Leah Rivera (EnvEngr’'21) is the rare recipient of two awards bestowed by the College of Engineering and Applied Science: the Community Impact Award and the Justice, Equity, Diversity & Inclusion (JEDI) Award.
Rivera, however, didn’t set out to win one graduating student award, let alone two. She just wanted to be a force for good.
"I started looking up, 'What career can I have that will help people?' It was very generic, I remember googling it. And one of them was environmental engineering. I didn't know anything about engineering, but I was like, 'OK, I'll do it.'" Rivera said.
A plunge into the unknown
Despite limited knowledge of what engineering could be and no calculus or physics courses from high school, Rivera was accepted into the Engineering GoldShirt Program. Tanya Ennis, then program director of the GoldShirt program, “took a chance on me,” Rivera said.
The GoldShirt Program seeks to support the holistic development of promising engineers who often haven't been able to access college-preparatory courses and programs. The program provides community-building, holistic advising and financial support.
As Rivera plunged into engineering at CU Boulder, she had to balance learning independent living and feelings of academic inadequacy with the intense rigor of the engineering program. It was extremely challenging academically and, by her second year, Rivera was facing academic suspension.
Facing a failure
“It was a very shameful time for me because I felt like I had failed and that I couldn't get back to a good place in terms of academic standing,” Rivera said. “I also felt like I had disappointed other people. I didn't actually talk to my family about it because that's how embarrassed I was."
In the depths of her despair, Rivera went to Ennis.
“I expected her to say ‘Oh, I told you so,’ because she gave me a chance and I nearly ruined it, but she didn't talk to me condescendingly or anything. She met me with grace,” Rivera said.
“Leah asked me if I believed that she could succeed in engineering, and my response was, ‘Of course I do. You are capable of succeeding in whatever you believe you can!’ I remember the hopeful look on her face,” said Ennis.
Rivera started taking continuing education classes to get her GPA up and made the Dean’s List for her GPA that semester.
Boosted by that success, Rivera came back into the Environmental Engineering Program ready to succeed and to give back. She became a peer mentor to students in the GoldShirt Program, EVEN and ImagineCU.
She encourages students to be as open as they can be about their struggles and to get the help they need.
"Leah’s motivations have always been grounded in relationships and care for others." said Phil Courey, current director of the GoldShirt Program.
"A lot of people, myself included, make it worse by talking down to ourselves and not being nice or gentle with ourselves when facing failure. I'd just say, "Be nice to yourself and be gentle. Yes, we all make mistakes, but make the most out of it,’" Rivera said.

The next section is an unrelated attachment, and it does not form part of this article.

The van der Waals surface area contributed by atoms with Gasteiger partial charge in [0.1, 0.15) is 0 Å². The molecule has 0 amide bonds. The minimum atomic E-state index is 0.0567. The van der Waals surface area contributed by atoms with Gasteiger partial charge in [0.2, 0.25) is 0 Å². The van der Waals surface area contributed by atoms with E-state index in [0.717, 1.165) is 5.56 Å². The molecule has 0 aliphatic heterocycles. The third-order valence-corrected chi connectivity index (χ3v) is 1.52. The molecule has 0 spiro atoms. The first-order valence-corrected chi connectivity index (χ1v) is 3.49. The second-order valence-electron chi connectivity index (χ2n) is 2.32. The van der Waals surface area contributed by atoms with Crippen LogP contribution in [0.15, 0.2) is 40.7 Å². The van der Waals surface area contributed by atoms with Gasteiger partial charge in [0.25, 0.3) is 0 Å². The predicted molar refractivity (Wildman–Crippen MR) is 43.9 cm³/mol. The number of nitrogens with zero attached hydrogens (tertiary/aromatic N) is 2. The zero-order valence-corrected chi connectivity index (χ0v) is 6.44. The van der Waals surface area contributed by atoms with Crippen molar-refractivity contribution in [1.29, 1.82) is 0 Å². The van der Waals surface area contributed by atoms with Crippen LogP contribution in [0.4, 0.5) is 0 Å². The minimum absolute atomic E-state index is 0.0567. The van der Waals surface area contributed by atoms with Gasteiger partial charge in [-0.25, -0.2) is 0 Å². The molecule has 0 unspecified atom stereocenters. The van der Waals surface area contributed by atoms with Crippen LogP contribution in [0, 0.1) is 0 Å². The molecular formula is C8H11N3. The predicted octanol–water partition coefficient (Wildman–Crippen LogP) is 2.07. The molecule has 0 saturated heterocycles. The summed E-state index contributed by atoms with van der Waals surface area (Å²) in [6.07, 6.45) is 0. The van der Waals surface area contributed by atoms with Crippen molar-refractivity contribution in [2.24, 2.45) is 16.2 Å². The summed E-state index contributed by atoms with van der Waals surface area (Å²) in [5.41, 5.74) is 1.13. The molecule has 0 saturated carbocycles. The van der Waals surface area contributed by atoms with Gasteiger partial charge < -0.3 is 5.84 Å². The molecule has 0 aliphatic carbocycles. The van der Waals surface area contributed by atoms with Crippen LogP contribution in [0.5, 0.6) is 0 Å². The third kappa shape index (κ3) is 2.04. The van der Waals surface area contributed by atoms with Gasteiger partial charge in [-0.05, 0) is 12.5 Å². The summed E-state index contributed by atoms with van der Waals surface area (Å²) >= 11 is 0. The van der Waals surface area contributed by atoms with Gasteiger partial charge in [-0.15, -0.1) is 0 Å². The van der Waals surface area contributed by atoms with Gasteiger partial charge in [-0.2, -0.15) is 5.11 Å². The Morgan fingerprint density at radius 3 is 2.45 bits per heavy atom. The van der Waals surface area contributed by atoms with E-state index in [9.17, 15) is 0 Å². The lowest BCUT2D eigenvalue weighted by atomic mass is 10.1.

Rivera also recommends working with academic coaches and allowing yourself to have a support network rather than isolating yourself.
Rivera began to believe in herself, she said, and worked to stop comparing herself to other students and focus on her own strengths. She became co-president of the Society of Environmental Engineers (SEVEN), where she is dedicated to promoting inclusivity and helping build community.
Empowerment for all
"Engineering is not just about science and technology, but about how we implement it in communities to make people's lives better. That's why it's so important to me, and why I love it so much," Rivera said.
She used YOURE@CU, a class facilitated by the BOLD Center that pairs students and researchers over the course of a semester, to gain valuable research experience.
Ennis also connected Rivera with Professor Shelly Miller, who works closely with women students in the College of Engineering and Applied Science to mentor them and encourage them to succeed in engineering.
Rivera's involvement in promoting inclusivity carried through in her research, as she researched how to empower people living in north Denver neighborhoods disproportionately impacted by the expansion of I-70. A summer 2021 internship with the Environmental Protection Agency focused on expanding engagement with rural community leaders in Colorado.
Gratitude and hope
Reflecting on her college experience, Rivera feels gratitude. Without the BOLD Center, she said, she knows she would not be here today. “The GoldShirt Program is a family.”
While she said she knows she can never repay what the program did for her, she hopes to continue paying it forward.
“Leah’s demeanor changed from one of concern to one of passion and curiosity. I am extremely proud of Leah and all that she’s accomplished,” Ennis said. “I know that she will positively impact the world with her dedication to protecting the environment and her relentless care for all people that she encounters.”